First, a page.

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This order was probably accompanied with a threatening of some severe penalty to those who should not comply with it, and neglect to discover where he was, and with a promise of a large reward to any one who should give them information. But Jesus, although no doubt informed of the measures that were taken against him; although he well knew what the issue would be, was not deterred hereby from returning to Jerusalem, when called there to observe the passover, or by intimations of the divine will.

John sii. l-ll.

1. Then Jesus, six days before the passover, came to Bethany, where Lazarus was which had been dead, whom he had raised from the dead.

That is, on our Sunday of the week in which he suffered.

2. There they made him a supper, and Martha served.

This was a post to which her situation in life did not call her; but it was what she chose, in order to show her respect and gratitude to Jesus.

But Lazarus was one of them that sat at the table with hini.

He showed to the whole company that he was restored to a sound and healthy state, by eating meat with them. This entertainment was not made at the house of Lazarus, as we might be led to suppose from this narrative, but at that of Simon the leper, as appears from the evangelist Matthew, who relates the circumstances about to be mentioned, as having happened there.

3. Then took Mary a pound of

hair;

ointinent, '“ of perfume," of spikenard, of unadulterated or liquid * spikenard, very costly, and anointed the feet of Jesus, and wiped his feet with her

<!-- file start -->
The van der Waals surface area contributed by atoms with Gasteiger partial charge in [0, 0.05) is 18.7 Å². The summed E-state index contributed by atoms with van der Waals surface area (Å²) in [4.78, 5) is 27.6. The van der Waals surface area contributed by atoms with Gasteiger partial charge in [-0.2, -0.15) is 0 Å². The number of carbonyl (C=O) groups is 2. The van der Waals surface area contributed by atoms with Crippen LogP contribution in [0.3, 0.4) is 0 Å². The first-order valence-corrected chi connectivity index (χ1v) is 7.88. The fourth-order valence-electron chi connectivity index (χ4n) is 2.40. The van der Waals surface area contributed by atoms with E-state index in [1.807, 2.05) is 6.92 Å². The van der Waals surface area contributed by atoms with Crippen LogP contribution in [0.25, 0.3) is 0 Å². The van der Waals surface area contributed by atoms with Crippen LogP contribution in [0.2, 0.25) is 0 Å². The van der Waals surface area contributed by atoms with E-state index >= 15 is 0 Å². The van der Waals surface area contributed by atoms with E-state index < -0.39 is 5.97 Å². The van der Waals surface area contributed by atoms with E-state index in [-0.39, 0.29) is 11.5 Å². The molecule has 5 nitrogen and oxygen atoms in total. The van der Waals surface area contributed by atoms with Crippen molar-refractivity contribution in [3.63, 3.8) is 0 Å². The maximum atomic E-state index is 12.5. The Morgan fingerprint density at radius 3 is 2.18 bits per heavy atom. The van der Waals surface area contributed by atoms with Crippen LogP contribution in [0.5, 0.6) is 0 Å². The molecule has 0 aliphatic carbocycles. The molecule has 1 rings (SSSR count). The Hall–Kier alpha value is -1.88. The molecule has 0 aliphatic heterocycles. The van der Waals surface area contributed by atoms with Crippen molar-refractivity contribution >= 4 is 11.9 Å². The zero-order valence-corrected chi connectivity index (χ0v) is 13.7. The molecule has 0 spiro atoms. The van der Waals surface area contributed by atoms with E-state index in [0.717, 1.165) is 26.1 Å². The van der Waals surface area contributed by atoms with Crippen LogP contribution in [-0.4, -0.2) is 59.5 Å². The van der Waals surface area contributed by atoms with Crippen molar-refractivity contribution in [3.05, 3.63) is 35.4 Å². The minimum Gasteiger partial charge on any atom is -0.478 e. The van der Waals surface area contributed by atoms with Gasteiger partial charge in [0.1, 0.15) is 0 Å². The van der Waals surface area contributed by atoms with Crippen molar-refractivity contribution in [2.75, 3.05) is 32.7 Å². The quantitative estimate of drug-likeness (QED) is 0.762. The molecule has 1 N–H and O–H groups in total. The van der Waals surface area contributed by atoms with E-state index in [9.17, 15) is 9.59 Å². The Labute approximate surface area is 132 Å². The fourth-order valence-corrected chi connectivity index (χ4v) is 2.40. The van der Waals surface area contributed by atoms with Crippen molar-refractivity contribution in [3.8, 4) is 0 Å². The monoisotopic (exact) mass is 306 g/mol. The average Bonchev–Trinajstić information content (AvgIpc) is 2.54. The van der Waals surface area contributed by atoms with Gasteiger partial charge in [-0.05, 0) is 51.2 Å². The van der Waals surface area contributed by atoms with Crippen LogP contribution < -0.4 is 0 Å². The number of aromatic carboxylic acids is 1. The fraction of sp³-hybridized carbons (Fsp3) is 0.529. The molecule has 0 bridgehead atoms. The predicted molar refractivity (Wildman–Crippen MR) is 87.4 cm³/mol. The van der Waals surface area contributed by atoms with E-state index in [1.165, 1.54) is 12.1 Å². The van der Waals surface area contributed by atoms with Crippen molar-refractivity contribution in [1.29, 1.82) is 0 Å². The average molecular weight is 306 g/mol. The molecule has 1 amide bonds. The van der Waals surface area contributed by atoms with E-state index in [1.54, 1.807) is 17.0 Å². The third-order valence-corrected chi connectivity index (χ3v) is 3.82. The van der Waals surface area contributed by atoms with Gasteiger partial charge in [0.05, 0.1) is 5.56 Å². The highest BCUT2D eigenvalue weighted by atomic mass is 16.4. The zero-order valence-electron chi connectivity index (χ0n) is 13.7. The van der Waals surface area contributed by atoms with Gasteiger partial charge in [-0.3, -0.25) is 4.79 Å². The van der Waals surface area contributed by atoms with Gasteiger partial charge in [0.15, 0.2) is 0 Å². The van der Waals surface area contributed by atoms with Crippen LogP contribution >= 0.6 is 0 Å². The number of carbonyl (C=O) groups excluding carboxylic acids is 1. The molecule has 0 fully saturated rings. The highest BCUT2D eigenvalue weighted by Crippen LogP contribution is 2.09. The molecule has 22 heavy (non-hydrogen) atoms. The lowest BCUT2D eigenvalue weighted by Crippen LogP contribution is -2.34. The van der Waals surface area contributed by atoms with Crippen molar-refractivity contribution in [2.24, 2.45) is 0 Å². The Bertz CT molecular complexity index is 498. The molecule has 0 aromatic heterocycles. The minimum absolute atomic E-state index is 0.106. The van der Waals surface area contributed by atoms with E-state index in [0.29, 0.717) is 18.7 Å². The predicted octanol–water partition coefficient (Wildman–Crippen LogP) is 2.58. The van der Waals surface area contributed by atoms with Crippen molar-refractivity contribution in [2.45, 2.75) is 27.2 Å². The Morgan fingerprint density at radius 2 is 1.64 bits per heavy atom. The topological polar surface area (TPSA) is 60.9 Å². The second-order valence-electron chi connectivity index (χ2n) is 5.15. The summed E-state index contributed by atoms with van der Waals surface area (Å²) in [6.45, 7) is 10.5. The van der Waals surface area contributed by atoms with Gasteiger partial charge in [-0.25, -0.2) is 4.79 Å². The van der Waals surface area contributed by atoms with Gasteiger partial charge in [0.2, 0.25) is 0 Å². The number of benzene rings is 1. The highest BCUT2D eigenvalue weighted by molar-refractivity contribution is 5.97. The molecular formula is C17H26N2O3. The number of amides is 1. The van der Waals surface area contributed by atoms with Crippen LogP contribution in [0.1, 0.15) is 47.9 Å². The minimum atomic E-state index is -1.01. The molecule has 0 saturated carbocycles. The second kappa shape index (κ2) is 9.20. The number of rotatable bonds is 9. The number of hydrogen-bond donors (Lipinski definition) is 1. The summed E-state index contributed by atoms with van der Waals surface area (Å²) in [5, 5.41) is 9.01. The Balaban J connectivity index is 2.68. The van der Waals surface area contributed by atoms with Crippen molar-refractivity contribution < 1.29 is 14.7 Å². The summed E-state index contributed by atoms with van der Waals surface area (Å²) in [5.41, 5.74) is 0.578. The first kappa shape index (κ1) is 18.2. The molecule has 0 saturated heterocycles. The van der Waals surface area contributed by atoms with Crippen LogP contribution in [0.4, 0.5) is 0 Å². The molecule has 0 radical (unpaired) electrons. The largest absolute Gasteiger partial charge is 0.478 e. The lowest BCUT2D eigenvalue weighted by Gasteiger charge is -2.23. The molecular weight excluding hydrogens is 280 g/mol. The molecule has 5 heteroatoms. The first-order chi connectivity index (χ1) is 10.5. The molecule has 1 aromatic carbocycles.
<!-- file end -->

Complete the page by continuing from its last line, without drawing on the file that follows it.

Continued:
and the house was filled with the sçent of the perfume.

Matthew says that Mary poured the perfume on the head of Jesus, 'which corresponds very well with the custom of eastern countries; but John might confine himself to the circumstances of anointing his feet and wiping them with her hair, in order to show the humility of Mary, and the warmth of her gratitude for the extraordinary favour of restoring her brother to life.

4. Then said one of his disciples, Judas Iscariot, Simon's son, which should betray him,

Judas began to censure, but others of the disciples joined him in it.

5. Why was not this perfume sold for three hundred pence, about nine pounds thirteen shillings and nine pence of our money, and given to the poor?

This was intended as a censure upon Mary; intimating that she had wasted, in a useless compliment, what, if it had been sold, and the price put into the common stock, might have been of great benefit. From this

passage

it appears that although Christ and his disciples were maintained by the beneficence of others, yet they reserved something out of their little stock for the poor.

See Schleusner's Lexicon, on the word RIFIXYS. Vol. 2.)

8 к

sum,

6. This he said, not that he cared for the poor, but because he was a thief, and had the bag, “ kept the purse,and bare what was put therein, rather, so used to steal what was put therein.This if put into the

purse, he thought he could, as in other instances, apply to his own private use.

7. Then said Jesus, Let her alone: against the day of my burying hath she kept this.

Grudge not the expence which she has bestowed upon me on the present occasion: for, as I am soont to die, it is no more than embalming a dead body *. He now adds another reason, founded likewise upon the short time of his continuance in the world.

8. For the poor always ye have with you; but me ye have not always.

Be not offended at the honour now paid to me: for there will not be many opportunities of repeating it, since I shall soon leave you ; but you will have frequent opportunities of showing kindness to the poor.

9. Much people of the Jews, therefore, knew that he was there, and they came, not for Jesus' sake only, but that they might see Lazarus also, whom he had raised from the dead.

10. But the chief priests consulted that they might, rather, resolved that they would," put Lazarus also to death;